Bert Nelson (publisher)

Albert "Bert" Nelson (born November 17, 1921 in San Diego, California – January 9, 1994) was an American publisher and writer. In 1948, after graduating from the University of California, Berkeley he was a co-founder of Track & Field News, along with his brother Cordner. The upstart magazine's first headquarters were Cordner's garage in San Bruno, California. The magazine covers the sport of track and field and other aspects of the umbrella of athletics. The monthly magazine has declared itself to be "The Bible of the Sport".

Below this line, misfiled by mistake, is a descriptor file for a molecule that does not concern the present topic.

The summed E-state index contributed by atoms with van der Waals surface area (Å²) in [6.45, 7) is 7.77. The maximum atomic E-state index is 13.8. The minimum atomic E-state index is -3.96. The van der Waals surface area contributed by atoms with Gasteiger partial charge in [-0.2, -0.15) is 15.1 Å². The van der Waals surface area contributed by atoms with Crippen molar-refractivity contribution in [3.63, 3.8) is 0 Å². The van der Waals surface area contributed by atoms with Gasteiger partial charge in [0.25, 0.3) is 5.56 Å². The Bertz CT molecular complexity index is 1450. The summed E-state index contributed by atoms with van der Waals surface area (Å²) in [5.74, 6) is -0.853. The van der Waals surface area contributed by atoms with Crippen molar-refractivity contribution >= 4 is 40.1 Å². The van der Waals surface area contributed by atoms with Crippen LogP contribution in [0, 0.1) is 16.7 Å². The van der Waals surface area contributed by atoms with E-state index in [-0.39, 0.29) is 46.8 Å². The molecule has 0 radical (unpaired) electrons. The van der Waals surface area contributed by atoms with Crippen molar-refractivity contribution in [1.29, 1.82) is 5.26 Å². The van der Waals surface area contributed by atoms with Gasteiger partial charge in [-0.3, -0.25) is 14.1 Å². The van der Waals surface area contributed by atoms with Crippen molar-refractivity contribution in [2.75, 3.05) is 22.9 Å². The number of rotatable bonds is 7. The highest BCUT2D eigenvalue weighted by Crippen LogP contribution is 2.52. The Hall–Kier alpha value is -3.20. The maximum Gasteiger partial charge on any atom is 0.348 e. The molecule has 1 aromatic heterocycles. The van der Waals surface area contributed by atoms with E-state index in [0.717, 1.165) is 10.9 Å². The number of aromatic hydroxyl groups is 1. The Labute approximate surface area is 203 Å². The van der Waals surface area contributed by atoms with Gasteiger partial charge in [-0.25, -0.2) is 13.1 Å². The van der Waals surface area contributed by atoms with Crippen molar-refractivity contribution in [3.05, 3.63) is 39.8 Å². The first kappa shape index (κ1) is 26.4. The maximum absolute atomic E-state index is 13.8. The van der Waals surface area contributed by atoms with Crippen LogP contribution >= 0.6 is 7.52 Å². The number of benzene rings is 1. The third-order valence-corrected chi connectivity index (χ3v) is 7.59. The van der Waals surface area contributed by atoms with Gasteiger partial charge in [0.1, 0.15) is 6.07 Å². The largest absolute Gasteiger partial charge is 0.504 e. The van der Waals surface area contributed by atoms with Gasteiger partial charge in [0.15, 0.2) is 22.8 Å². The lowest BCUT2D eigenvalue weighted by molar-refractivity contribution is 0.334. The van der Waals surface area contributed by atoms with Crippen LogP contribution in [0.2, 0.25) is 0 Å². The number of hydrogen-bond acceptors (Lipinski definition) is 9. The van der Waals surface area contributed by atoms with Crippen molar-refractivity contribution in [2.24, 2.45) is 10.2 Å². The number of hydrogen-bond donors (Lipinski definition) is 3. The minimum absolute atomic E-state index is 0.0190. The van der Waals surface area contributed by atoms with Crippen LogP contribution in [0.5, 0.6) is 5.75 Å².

Bert had run the 880 yard dash in high school and continued to the cross country team at Berkeley. Returning from the Navy after World War II he first got his feet wet starting a small newspaper before the brothers began the magazine. Bert became one of the top writers of the sport.

Starting in 1960 he established TAFNEWS Press, which went on to become the nation's leading track and field publisher. The company has over 100 titles. The first of those was the Little Red Book. Within the sport, the book was as important as Chairman Mao's Book, but this book provided conversions between the metric system that are used in the sport worldwide and the imperial units that are still common in America. The next book was the Little Gold Book which converted decathlon scores.

Nelson was inducted into the National Track and Field Hall of Fame in 1991.[1]